“Two said they believe the earth could be as young as 5,000 years old.”

Memory serving, Bishop Ussher dated the word, based on the Bible, as having started on 3 September 4004 BCE. (I may be off by a week, but I’m fairly certain on month and year.)

4004+2005 = 6,009

Not only do they rely on faith, but they cannot add based on that faith.

Good thing the Chinese and Indians don’t have to teach to such standards.


I grew up in Kansas too, although i lived in a part of Kansas that was further east and we called it “Indiana”. That the ID/creationist folks haven’t bothered to read the opposing viewpoints isn’t exactly surprising; theirs is not an argument based on evaluation of the evidence. What i’ve never understood is *why* they want their beliefs to be accepted as science. Clearly their philosophy is that faith must trump reason, no matter how outlandishly contrary to reason their beliefs may be. It would be more consistent for them to advocate teaching of religion.


(By the way, I was raised in Kansas, and now live in Hiroshima. Some of us do get out, and then we get WAY out.)

The fact that some people find living in one of the two cities in history to ever have been nuked preferable to living in Kansas is, to my mind, noteworthy.


Oooh! AlterNet is Peek-ing at you.

Itlejinent Disiner

“Do these two geniuses know anything about tree ring dating or ice core dating?”

It’s not bad enough you sodomize puppies, now you want us to date trees?!!? And what’s Ice Core dating? Something to do with those figure skaters? We know all about them….


My brother married a woman from Kansas and then they moved there. He became a creationist and loves Roy Moore and his 10 Commandments stone. We don’t talk much since our Moore “debate”…


So Sunday school just doesnt cut the mustard anymore!
Let’s see – Jesus was a rich white man from the Middle East who advocated servitude for women, tax cuts for the merchants and preisthood, foreign wars, and debtors prisons (read bankruptcy issues). Oh wait – that was W’s great-great-great…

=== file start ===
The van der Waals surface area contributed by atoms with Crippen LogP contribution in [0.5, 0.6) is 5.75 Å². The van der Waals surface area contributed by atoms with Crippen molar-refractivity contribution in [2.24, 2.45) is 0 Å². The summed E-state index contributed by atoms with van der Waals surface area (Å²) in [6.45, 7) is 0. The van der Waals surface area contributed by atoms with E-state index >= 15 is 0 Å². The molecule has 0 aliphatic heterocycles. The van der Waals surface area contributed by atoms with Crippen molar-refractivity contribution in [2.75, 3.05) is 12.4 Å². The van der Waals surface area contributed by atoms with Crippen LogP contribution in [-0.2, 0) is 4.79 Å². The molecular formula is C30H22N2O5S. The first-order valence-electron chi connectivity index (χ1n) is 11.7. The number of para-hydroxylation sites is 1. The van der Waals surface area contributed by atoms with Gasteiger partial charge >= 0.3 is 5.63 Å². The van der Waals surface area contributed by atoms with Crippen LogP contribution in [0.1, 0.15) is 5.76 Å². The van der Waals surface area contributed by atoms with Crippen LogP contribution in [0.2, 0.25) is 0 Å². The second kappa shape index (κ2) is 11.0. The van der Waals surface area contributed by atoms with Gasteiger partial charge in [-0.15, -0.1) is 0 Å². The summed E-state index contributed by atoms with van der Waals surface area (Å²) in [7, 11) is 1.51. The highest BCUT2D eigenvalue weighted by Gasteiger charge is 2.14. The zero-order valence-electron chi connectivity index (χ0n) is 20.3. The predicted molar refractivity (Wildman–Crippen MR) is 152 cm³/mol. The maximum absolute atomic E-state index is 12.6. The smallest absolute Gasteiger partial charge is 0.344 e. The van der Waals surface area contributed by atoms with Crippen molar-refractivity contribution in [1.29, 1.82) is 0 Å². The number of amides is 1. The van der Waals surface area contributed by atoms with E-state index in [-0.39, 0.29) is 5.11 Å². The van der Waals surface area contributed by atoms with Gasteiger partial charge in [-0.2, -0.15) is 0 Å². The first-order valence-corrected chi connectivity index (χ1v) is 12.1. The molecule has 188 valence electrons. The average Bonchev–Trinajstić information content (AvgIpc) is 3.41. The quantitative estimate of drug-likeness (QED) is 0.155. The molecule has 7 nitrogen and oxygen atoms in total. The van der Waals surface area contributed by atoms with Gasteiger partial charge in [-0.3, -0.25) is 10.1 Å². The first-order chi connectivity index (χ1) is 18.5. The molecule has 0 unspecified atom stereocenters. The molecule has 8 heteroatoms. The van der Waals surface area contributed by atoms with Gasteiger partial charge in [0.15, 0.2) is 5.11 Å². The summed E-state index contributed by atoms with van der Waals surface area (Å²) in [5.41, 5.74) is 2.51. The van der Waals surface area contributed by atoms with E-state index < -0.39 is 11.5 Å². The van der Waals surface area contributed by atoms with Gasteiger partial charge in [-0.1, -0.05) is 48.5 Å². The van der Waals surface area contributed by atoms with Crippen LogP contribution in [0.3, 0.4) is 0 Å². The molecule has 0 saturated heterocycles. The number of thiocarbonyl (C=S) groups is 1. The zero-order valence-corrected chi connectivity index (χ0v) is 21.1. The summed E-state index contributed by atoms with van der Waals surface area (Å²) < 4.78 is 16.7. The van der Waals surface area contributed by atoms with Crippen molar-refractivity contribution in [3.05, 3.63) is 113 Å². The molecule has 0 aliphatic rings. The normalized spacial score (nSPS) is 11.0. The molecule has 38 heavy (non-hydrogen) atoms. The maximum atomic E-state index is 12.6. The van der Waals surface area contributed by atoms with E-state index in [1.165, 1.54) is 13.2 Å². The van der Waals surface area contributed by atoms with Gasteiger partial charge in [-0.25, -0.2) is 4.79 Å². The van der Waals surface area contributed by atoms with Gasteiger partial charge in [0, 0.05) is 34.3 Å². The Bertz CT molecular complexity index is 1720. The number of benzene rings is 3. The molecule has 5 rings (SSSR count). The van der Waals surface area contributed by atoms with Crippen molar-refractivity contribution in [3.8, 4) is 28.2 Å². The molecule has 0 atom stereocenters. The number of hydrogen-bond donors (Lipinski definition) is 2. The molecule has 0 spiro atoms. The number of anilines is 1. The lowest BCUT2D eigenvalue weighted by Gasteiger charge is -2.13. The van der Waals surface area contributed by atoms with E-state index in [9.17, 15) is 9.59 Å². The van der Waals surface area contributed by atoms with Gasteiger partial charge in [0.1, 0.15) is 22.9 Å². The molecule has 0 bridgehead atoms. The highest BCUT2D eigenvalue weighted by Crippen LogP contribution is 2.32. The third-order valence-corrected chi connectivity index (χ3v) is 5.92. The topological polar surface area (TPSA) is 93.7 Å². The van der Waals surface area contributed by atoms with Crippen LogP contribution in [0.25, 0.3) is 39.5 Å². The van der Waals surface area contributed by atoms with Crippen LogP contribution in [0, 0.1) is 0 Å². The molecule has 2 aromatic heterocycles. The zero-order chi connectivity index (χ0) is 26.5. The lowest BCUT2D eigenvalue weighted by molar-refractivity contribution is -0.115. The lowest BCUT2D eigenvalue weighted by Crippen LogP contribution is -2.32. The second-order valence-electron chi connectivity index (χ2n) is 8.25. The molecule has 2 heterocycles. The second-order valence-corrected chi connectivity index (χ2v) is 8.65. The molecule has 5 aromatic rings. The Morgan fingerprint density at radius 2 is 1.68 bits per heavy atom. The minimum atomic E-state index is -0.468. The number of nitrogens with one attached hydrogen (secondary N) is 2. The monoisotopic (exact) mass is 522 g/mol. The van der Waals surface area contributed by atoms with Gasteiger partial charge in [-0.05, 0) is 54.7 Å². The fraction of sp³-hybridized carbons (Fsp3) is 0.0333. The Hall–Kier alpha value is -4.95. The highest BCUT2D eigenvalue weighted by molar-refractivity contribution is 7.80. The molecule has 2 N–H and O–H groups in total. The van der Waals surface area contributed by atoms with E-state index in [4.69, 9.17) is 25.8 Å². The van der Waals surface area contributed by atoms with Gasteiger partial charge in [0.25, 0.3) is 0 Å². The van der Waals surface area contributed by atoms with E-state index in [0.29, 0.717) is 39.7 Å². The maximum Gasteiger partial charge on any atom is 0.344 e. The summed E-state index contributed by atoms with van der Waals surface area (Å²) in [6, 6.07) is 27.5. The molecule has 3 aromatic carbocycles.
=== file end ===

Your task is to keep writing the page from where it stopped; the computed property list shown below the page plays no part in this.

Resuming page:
Let’s all loudly proclaim how ignorant we are and go home! Yay!


I don’t have a problem believing that the universe was probably “created” by something–something some call the creator or god or gods (whatever it is, many ancient philosophers descibe this as an unknowable mystery that we can not comprehend via our limited form of consciousness). So if biology teachers taught the theory of evolution, admitted that it has some holes (ala, the missing link) and allowed that philosophically there are aspects of our existence that even science can not or has not fully explained, I’d be okay. What I’m not okay with is taking ANY creation myth and offering it as science. Instead, I think they should be taught in the context of what a lot of these stories are–just intricate myths–lining them all up, including the one in the bible, should show students that they are all just that–a story people tell themselves because they can’t answer the big question of the “mystery” of creation…when I read a whole bunch of creation stories in a row as a young teen, I tossed the genesis story into the hat of mythology where (in my opinion) it righfully belongs…the fact that genesis chapters 1 and 2 offer totally different and separate creation stories should be the first clue…also, if you are ever so unlucky to get into a debate with a creationist, ask them this–where did Cain get his wife, and where did all the people in the land of Nod come from? By any careful (or sloppy) reader’s account, when Cain kills Abel, that leaves only 3 people left on the planet…adam, eve, and the sibling killing Cain…yet he flees east of eden and gets a wife who lives in a land where there are a whole bunch of heretofore unaccounted for individuals…it’s the same reaction I felt when reading greek mythology, and reading about the origin of Hermes/Mercury…there is a story of him being a trickster as a very young child/god and tricking his half brother Apollo out of some cattle…yet, in another story, a fully grown Hermes is present whent the world is being made by the gods, and he contributes some gifts to the earth–yet in another story he is born on earth as a baby–Almost all creation stories have these anachronisms and inconistencies…we would be better served if we studied them as stories that show us more about the people who created Gods, not the other way around…of course, the problem with creationists is their refusal to accept that THEIR version of creation is just another myth like everyone else’s…


hehehe – please…. (wiping a tear…) – please stop! – – my sides are splitting! hehe – wow – can’t – stop – laughing – so – hard – – (deep breath) – (bursts out laughing again…) – please! – have mercy – hehehe